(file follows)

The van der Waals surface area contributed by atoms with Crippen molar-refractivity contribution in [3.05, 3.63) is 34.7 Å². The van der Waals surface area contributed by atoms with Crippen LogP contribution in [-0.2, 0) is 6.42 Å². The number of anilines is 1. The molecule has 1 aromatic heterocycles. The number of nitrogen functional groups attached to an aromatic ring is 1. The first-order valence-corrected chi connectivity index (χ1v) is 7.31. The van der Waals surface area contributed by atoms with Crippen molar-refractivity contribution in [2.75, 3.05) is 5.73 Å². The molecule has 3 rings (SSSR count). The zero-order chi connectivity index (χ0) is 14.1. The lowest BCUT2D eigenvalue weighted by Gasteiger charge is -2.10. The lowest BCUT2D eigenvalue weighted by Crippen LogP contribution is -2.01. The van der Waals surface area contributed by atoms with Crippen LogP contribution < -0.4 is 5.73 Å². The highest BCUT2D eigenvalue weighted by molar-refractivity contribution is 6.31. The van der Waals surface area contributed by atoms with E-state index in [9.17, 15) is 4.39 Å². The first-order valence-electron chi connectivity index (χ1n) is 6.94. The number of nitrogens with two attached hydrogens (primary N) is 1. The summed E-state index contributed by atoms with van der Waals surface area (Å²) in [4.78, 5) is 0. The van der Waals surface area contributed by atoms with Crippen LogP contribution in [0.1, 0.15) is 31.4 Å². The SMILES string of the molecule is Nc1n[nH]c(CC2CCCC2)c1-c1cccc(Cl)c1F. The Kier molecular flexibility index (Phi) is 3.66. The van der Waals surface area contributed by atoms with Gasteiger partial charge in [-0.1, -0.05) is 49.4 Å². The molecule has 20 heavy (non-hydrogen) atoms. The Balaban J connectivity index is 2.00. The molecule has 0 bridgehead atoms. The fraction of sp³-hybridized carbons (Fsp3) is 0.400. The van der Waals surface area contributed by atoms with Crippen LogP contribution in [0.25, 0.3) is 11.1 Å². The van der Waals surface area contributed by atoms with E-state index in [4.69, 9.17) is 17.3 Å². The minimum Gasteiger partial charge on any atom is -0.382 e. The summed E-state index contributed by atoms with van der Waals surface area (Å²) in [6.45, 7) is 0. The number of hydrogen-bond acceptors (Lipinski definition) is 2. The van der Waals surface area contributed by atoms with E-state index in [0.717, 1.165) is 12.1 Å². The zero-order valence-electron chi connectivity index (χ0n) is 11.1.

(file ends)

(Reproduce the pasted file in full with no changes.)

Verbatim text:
The van der Waals surface area contributed by atoms with Crippen molar-refractivity contribution in [3.05, 3.63) is 34.7 Å². The van der Waals surface area contributed by atoms with Crippen LogP contribution in [-0.2, 0) is 6.42 Å². The number of anilines is 1. The molecule has 1 aromatic heterocycles. The number of nitrogen functional groups attached to an aromatic ring is 1. The first-order valence-corrected chi connectivity index (χ1v) is 7.31. The van der Waals surface area contributed by atoms with Crippen molar-refractivity contribution in [2.75, 3.05) is 5.73 Å². The molecule has 3 rings (SSSR count). The zero-order chi connectivity index (χ0) is 14.1. The lowest BCUT2D eigenvalue weighted by Gasteiger charge is -2.10. The lowest BCUT2D eigenvalue weighted by Crippen LogP contribution is -2.01. The van der Waals surface area contributed by atoms with Crippen LogP contribution < -0.4 is 5.73 Å². The highest BCUT2D eigenvalue weighted by molar-refractivity contribution is 6.31. The van der Waals surface area contributed by atoms with E-state index in [9.17, 15) is 4.39 Å². The first-order valence-electron chi connectivity index (χ1n) is 6.94. The number of nitrogens with two attached hydrogens (primary N) is 1. The summed E-state index contributed by atoms with van der Waals surface area (Å²) in [4.78, 5) is 0. The van der Waals surface area contributed by atoms with Crippen LogP contribution in [0.1, 0.15) is 31.4 Å². The SMILES string of the molecule is Nc1n[nH]c(CC2CCCC2)c1-c1cccc(Cl)c1F. The Kier molecular flexibility index (Phi) is 3.66. The van der Waals surface area contributed by atoms with Gasteiger partial charge in [-0.1, -0.05) is 49.4 Å². The molecule has 20 heavy (non-hydrogen) atoms. The Balaban J connectivity index is 2.00. The molecule has 0 bridgehead atoms. The fraction of sp³-hybridized carbons (Fsp3) is 0.400. The van der Waals surface area contributed by atoms with Crippen LogP contribution in [0.25, 0.3) is 11.1 Å². The van der Waals surface area contributed by atoms with E-state index in [4.69, 9.17) is 17.3 Å². The minimum Gasteiger partial charge on any atom is -0.382 e. The summed E-state index contributed by atoms with van der Waals surface area (Å²) in [6.45, 7) is 0. The number of hydrogen-bond acceptors (Lipinski definition) is 2. The van der Waals surface area contributed by atoms with E-state index in [0.717, 1.165) is 12.1 Å². The zero-order valence-electron chi connectivity index (χ0n) is 11.1.